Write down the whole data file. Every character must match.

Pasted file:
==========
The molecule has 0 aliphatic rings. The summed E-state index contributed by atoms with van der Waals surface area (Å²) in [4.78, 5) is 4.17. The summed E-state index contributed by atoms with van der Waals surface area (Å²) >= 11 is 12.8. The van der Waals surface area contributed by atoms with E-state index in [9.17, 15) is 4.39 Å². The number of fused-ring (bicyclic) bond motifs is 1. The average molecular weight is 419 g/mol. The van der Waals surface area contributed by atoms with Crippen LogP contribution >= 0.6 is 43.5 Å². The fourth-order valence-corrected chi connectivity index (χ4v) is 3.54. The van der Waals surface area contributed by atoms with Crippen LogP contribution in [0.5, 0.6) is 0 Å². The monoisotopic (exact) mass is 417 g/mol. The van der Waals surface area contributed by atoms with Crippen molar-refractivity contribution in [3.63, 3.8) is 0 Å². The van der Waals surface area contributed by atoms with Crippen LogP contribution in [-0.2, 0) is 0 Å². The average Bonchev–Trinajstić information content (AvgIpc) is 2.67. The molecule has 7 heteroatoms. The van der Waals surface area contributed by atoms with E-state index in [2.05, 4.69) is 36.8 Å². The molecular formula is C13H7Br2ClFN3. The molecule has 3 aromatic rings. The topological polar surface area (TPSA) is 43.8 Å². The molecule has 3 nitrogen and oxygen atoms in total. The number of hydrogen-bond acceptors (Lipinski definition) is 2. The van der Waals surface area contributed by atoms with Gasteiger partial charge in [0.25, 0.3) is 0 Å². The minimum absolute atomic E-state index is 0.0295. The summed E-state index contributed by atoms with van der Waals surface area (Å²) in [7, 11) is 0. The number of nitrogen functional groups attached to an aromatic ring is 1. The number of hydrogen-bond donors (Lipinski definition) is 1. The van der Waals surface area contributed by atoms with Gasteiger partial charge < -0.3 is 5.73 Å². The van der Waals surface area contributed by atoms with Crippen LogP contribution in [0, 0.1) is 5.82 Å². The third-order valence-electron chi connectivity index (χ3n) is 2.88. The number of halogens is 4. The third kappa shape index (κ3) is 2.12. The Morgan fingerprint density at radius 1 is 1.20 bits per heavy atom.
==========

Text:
The molecule has 0 aliphatic rings. The summed E-state index contributed by atoms with van der Waals surface area (Å²) in [4.78, 5) is 4.17. The summed E-state index contributed by atoms with van der Waals surface area (Å²) >= 11 is 12.8. The van der Waals surface area contributed by atoms with E-state index in [9.17, 15) is 4.39 Å². The number of fused-ring (bicyclic) bond motifs is 1. The average molecular weight is 419 g/mol. The van der Waals surface area contributed by atoms with Crippen LogP contribution >= 0.6 is 43.5 Å². The fourth-order valence-corrected chi connectivity index (χ4v) is 3.54. The van der Waals surface area contributed by atoms with Crippen LogP contribution in [0.5, 0.6) is 0 Å². The monoisotopic (exact) mass is 417 g/mol. The van der Waals surface area contributed by atoms with Crippen molar-refractivity contribution in [3.63, 3.8) is 0 Å². The van der Waals surface area contributed by atoms with Crippen LogP contribution in [-0.2, 0) is 0 Å². The average Bonchev–Trinajstić information content (AvgIpc) is 2.67. The molecule has 7 heteroatoms. The van der Waals surface area contributed by atoms with E-state index in [2.05, 4.69) is 36.8 Å². The molecular formula is C13H7Br2ClFN3. The molecule has 3 aromatic rings. The topological polar surface area (TPSA) is 43.8 Å². The molecule has 3 nitrogen and oxygen atoms in total. The number of hydrogen-bond acceptors (Lipinski definition) is 2. The van der Waals surface area contributed by atoms with Gasteiger partial charge in [0.25, 0.3) is 0 Å². The minimum absolute atomic E-state index is 0.0295. The summed E-state index contributed by atoms with van der Waals surface area (Å²) in [7, 11) is 0. The number of nitrogen functional groups attached to an aromatic ring is 1. The number of hydrogen-bond donors (Lipinski definition) is 1. The van der Waals surface area contributed by atoms with Gasteiger partial charge < -0.3 is 5.73 Å². The van der Waals surface area contributed by atoms with Crippen LogP contribution in [0, 0.1) is 5.82 Å². The third-order valence-electron chi connectivity index (χ3n) is 2.88. The number of halogens is 4. The third kappa shape index (κ3) is 2.12. The Morgan fingerprint density at radius 1 is 1.20 bits per heavy atom.